Current is in fact enhanced by a further 30 Sv from this recirculation subgyre, implying that of the three sources it contributes the most volume flux to the Agulhas Current. It is also possible that the recirculation may be influenced by seasonal shifts of the south Indian Ocean anticyclone ( Preston-Whyte and Tyson 1988 ). Since the recirculation seems to be the major contributor to the Agulhas Current it is conceivable that a seasonal variability to the inflow to the Agulhas Current may occur. The

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Bohua Huang and J. Shukla

interannual variability in the tropical Indian Ocean. Previous studies have emphasized the effects of the surface heat flux over the tropical Indian Ocean (e.g., Klein et al. 1999 ; Venzke et al. 2000 ; Lau and Nath 2000 , 2003 ; Baquero-Bernal et al. 2002 ; Li et al. 2003 ; Yu and Lau 2004 ). In this study, we further examine the role of the ocean dynamics in the tropical air–sea feedback. We also distinguish the tropical air–sea interaction from those in the subtropical Indian Ocean where the

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Tomoki Tozuka, Jing-Jia Luo, Sebastien Masson, and Toshio Yamagata

Atmosphere Sea Ice Soil (OASIS 2.4; Valcke et al. 2000 ) coupling software package. No measures for flux adjustments are taken in the model. For the AGCM, a semi-Lagrangian transport method ( Rasch and Williamson 1990 ) is used for the advection of cloud water and water vapor, while the parameterization of Tiedtke (1989) is used to represent convection and that of Morcrette (1991) is used for radiation. The horizontal resolution of the OGCM is 2° × 2° cosine (latitude) with an increased meridional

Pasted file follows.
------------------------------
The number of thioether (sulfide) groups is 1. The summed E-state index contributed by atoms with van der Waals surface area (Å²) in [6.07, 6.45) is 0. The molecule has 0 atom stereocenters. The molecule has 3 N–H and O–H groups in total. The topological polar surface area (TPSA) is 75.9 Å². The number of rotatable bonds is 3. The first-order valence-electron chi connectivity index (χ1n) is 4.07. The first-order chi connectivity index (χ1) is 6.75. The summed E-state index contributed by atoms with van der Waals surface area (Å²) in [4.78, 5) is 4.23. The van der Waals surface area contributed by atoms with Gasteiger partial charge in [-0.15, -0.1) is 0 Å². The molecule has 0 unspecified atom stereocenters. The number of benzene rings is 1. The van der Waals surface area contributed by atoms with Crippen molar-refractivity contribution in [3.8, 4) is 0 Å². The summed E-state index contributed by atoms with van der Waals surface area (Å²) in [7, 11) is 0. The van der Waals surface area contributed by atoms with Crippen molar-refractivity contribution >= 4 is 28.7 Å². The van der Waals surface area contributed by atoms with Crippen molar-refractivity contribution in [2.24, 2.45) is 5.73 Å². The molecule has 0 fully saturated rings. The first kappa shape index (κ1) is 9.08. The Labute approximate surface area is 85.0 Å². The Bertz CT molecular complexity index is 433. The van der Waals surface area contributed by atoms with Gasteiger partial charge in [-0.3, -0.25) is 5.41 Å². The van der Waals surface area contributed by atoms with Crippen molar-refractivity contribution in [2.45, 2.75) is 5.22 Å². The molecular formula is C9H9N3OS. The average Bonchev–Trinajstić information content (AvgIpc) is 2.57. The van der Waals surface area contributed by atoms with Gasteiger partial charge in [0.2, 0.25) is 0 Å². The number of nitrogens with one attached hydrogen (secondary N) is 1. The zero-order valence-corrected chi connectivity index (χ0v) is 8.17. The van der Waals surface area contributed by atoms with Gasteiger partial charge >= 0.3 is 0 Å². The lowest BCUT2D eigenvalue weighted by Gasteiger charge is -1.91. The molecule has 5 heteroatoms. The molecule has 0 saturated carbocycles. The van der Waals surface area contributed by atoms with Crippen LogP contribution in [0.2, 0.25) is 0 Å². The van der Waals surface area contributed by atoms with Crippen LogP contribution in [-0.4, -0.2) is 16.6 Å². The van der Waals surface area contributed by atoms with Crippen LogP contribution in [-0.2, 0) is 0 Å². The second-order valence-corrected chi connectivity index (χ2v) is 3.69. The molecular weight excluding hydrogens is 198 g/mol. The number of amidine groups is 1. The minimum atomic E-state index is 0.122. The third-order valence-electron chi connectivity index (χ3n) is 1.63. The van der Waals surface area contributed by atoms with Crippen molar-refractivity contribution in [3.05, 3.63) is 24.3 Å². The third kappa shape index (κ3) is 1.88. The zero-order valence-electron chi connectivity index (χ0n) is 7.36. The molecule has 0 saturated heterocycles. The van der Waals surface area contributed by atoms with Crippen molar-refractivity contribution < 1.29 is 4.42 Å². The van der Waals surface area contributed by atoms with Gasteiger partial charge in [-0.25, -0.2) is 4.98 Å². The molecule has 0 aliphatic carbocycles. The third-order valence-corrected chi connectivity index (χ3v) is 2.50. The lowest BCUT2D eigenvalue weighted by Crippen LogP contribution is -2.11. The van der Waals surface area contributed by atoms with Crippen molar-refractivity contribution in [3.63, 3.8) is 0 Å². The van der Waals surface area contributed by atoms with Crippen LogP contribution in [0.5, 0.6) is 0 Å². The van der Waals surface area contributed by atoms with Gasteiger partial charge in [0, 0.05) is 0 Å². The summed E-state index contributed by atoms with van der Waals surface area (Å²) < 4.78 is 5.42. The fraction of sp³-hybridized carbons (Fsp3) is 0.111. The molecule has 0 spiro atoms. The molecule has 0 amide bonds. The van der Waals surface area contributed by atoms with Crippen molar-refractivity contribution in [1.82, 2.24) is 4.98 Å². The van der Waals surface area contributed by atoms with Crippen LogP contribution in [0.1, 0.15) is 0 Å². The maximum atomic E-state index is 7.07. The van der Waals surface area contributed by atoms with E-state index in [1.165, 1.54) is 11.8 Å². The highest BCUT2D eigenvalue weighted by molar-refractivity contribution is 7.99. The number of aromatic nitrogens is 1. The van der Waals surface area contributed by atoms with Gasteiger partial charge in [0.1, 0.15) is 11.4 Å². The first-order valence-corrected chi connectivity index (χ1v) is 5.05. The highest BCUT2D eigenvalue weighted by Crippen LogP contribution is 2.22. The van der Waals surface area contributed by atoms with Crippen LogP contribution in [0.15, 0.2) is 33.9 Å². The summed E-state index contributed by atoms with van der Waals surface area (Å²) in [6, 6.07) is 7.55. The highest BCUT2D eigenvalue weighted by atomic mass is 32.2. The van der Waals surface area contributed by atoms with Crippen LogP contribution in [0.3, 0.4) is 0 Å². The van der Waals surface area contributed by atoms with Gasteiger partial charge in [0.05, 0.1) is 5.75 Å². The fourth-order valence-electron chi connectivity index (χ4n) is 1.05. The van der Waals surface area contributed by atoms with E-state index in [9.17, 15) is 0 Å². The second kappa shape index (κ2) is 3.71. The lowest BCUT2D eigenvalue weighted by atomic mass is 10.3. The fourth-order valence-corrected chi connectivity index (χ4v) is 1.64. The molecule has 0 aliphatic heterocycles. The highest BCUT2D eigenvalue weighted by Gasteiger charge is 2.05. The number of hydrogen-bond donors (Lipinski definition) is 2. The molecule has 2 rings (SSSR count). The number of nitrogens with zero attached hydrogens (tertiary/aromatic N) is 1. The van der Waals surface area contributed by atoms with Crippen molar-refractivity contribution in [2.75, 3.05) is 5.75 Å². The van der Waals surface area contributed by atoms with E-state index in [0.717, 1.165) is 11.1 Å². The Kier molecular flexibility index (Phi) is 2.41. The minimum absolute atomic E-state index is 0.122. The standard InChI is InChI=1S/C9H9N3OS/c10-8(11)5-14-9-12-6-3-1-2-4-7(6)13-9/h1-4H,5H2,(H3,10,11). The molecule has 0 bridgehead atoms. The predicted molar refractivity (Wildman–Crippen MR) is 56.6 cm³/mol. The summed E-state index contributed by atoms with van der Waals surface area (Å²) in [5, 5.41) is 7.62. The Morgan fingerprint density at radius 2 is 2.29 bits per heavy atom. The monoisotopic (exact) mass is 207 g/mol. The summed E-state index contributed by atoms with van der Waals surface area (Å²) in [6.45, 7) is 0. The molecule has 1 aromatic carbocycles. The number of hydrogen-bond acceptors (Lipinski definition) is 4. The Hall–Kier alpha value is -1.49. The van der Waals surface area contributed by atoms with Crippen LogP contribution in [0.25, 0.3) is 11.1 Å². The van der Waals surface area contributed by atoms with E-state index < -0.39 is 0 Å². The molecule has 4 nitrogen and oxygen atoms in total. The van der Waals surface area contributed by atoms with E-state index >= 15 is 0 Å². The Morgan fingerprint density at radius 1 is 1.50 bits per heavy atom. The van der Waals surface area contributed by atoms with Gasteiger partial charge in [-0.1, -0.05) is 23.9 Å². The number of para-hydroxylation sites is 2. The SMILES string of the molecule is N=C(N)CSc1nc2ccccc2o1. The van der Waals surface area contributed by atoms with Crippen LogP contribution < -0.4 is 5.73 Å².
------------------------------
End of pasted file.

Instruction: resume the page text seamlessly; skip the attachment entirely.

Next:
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Tommy G. Jensen

wind patterns and SST during IOD events in El Niño years and during non–El Niño years, and provides a detailed discussion of the role of advection and heat flux. The two following papers address the response of the Indian Ocean. Using an Indian Ocean model driven with composite winds, Jensen finds that the annual clockwise cross-equatorial circulation of the upper Indian Ocean on average is slowed down during La Niña years, allowing Bay of Bengal water to enter the Arabian Sea. Conversely, the